Jun 5 2021
Poetry review – A NORTHUMBRIAN BOOK OF HOURS: Alex Josephy explores Neil Curry’s meditative prose-poems about St Cuthbert
Neil Curry’s pamphlet, consisting of fourteen brief prose poems, is very well worth repeated readings. It has been described by the poet as ‘a journey through time and space’ which ‘follows St Cuthbert’, focusing particularly on Cuthbert’s time on and around the island of Lindisfarne. It is also an elegaic tribute to Brother Columba, a monk at Buckfast Abbey, and a reflection on solitude. Neil Curry’s own sojourn on the island, and his love of it, pervade his descriptions of place, while the canonical hours and the changing seasons provide a structure rich in symbolism.
Prefaced by another of Mike Barlow’s apt and beautiful cover images, which to me suggests a succession of weather across land and sea, this is confidently gentle writing. Curry’s style benefits from and carries lightly a lifetime of experience as poet, biographer, critic, and translator of Euripides, among other interests.
The poems trace the story of Cuthbert, his life, death and the journey made by his earthly remains after a Viking raid on the island in 793.
This is a book in which the alternation of print and white space is important. Most of the poems take up a third of the page or less. There are utterances and silences; each return to silence becomes an invitation to pause for reflection. I’m reminded of Glyn Maxwell’s definition (in ‘On Poetry’): ‘Poets work with two materials, one’s black, one’s white.’
Opening at ‘Prime’, the time for the monks’ rising prayers, the first poem gives an immediate sense of watchfulness.Their praying drives away dark forces that have ‘held sway’ throughout the night. Curry calls it ‘regime-change’, a first taste of the way in which he weaves together ancient and modern language, bending the storyline back and forth in time. This poem also establishes the sequence as an accomplished example of prose poetry. There is no high-flown poeticism (‘fripperies’ amd ‘ostentations’ are referred to disparagingly in a later poem), but there’s clarity, metaphor, (bat, badger and owl as a ‘trinity of killers’), and pleasing rhythm:
now at starfade comes a regime-change; tentative at first.
At ‘Terce’, the third poem, Cuthbert’s predecessor Aiden arrives on Lindisfarne. Prayers said at this hour invoke the Holy Spirit, asking for strength, and the poet reminds us of the dual nature of such a significant location, said to be “the very place where the Christian religion began for our nation.” There is a need for “constant vigilance” against a looming, potentially malign presence; the landscape expresses this with its
tides that come sneaking up through the little gullies.
Cuthbert, at this point a young shepherd, senses the death of Aiden and is drawn to Lindisfarne. His life there, his performance of miracles and withdrawal into the life of a hermit, and his association with the protection of birds and other wildlife, are sketched in the smallest of pen-strokes. We learn of the funny, endearing lives of puffins, “little brothers: a clown’s face on a monk’s robes”, and through this tender language, come to sense Cuthbert’s close understanding of nature. Almost before we get to know a little of Cuthert, he dies at the same instant as his dear friend Herbert. Here again, Curry conveys a wealth of detail in very few words:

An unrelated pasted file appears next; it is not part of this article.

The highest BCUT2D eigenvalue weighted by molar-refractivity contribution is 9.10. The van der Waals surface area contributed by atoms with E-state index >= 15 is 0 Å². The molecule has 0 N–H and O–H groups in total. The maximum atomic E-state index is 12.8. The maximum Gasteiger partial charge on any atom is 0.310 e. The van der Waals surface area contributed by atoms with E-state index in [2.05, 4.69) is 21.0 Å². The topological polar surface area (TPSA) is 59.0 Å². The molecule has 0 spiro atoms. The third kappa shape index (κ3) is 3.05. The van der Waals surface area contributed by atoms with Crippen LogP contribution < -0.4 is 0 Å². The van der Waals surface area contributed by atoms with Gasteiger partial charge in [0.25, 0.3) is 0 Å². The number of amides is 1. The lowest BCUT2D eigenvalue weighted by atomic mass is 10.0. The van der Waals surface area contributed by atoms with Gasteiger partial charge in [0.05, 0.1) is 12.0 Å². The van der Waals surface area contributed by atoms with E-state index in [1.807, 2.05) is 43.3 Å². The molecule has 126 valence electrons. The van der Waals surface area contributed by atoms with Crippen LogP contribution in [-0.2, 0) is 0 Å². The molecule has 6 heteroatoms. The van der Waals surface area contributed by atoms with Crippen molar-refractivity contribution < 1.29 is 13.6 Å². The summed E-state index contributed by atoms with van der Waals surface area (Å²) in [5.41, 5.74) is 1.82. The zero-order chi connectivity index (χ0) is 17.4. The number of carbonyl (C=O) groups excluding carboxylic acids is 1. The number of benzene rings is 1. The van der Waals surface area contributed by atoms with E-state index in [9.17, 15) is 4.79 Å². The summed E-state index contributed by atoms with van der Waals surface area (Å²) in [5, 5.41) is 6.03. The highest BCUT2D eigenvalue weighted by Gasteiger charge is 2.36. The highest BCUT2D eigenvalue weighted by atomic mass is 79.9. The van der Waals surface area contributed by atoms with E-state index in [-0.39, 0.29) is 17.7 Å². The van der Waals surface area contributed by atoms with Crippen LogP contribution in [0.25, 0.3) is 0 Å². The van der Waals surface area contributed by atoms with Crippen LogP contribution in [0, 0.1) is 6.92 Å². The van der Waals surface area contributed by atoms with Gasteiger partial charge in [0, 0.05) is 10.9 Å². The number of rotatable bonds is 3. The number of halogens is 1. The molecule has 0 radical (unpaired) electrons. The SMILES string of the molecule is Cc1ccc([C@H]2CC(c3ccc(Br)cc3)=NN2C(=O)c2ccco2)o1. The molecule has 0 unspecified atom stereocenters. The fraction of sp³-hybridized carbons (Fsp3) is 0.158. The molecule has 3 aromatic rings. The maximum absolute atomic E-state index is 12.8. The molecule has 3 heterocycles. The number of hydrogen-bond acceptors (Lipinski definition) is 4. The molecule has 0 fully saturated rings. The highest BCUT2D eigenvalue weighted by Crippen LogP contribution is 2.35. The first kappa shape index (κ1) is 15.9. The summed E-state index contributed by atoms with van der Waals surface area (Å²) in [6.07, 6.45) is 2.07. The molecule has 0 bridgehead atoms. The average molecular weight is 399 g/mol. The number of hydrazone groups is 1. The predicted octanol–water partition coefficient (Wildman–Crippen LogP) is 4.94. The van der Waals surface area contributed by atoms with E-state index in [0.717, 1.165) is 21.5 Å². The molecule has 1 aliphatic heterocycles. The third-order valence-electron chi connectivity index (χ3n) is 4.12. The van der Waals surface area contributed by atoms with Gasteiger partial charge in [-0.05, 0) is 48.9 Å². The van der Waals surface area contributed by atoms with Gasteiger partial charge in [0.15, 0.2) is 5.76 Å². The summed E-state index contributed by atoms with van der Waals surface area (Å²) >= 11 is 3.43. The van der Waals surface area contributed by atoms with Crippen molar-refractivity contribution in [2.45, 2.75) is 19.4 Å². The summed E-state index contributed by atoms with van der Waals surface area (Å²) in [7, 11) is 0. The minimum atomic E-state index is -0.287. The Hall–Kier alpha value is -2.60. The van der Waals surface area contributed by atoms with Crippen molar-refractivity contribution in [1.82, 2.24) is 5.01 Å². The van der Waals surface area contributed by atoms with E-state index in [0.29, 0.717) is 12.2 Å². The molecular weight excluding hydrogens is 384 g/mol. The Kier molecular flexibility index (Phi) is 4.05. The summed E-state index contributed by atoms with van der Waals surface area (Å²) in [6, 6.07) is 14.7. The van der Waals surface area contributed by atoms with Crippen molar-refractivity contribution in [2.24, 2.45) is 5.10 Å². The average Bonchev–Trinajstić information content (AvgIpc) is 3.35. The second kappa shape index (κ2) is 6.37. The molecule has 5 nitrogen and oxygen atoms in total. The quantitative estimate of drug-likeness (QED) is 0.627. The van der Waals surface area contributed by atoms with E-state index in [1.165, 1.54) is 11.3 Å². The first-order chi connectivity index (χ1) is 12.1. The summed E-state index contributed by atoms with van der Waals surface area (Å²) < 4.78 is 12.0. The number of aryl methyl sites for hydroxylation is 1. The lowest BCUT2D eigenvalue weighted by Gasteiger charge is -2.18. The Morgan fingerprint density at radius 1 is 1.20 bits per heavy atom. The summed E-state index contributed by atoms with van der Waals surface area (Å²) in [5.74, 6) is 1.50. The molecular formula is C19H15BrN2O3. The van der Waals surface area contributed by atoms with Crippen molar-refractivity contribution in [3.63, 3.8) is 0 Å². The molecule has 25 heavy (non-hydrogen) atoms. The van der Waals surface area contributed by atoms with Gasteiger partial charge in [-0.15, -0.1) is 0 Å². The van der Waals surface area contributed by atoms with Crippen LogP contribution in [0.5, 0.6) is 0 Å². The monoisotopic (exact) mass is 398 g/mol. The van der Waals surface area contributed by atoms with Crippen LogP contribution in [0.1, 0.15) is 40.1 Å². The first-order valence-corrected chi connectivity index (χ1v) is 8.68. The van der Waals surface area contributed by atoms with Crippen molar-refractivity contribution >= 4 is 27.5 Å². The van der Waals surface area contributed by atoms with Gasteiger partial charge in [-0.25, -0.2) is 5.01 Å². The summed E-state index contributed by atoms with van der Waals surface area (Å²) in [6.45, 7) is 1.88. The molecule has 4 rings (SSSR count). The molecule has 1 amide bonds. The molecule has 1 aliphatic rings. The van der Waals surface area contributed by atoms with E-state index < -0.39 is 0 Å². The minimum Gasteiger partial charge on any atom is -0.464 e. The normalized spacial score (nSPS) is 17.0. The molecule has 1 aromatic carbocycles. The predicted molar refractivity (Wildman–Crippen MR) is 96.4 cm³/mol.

Even their names had rhymed.
‘Nones’ (said to be the hour of the death of Christ and a time of temptation), occurs halfway through the sequence. Appropriately, it consists of a lyrical description on the turn of the tide, linked to a quotation from Anthony and Cleopatra. A paused moment, just before significant change, is held in the peaceful air of a summer day:
Its stillness quietly redolent of meadowsweet and may.
The concise, episodic prose form allows for powerful use of contrast as the story unfolds. From “meadowsweet and may” to “terrible… portents… fiery dragons flying in the air”, the mood shifts and the Vikings arrive to trample “the holy places with their polluted feet.” The following poem ‘Vespers’ reverts to a contemplative tone. There’s a beautiful, painterly image of winter trees as “a scribbled outline sketch’”; the poet reflects (I think referring to poetry, too):
it could perhaps be said that winter trees are the tree itself.
The lengthy travels of Cuthbert’s remains in search of a final resting place provide an opportunity for verbal humour, including a relishing of place names, a shared coffin, and a return to modern parlance which invigorates the legend:
Durholme? Well, it’ll have to do.
The penultimate poem, for ‘Compline’, is particularly spare and moving. It progresses from a four line paragraph to one of two lines, to a single sentence that could be read as a description of human life:
This day will not come again.
Eventually, Cuthbert ends up alongside the Venerable Bede in Durham Cathedral.
I read this Book of Hours as a celebration of the solitary life. Episodes from history – life, conflict and death – are followed each time by meditation. After reading, I returned to the ‘key watchwords’ mentioned on the first page: ‘beholden and accountable.’ How are they connected to Cuthbert’s story? I think the sense of responsibility they suggest has something to do with paying close attention. Cuthbert retreats from the world in order to get closer to it, perhaps as Curry himself did when visiting Northumberland.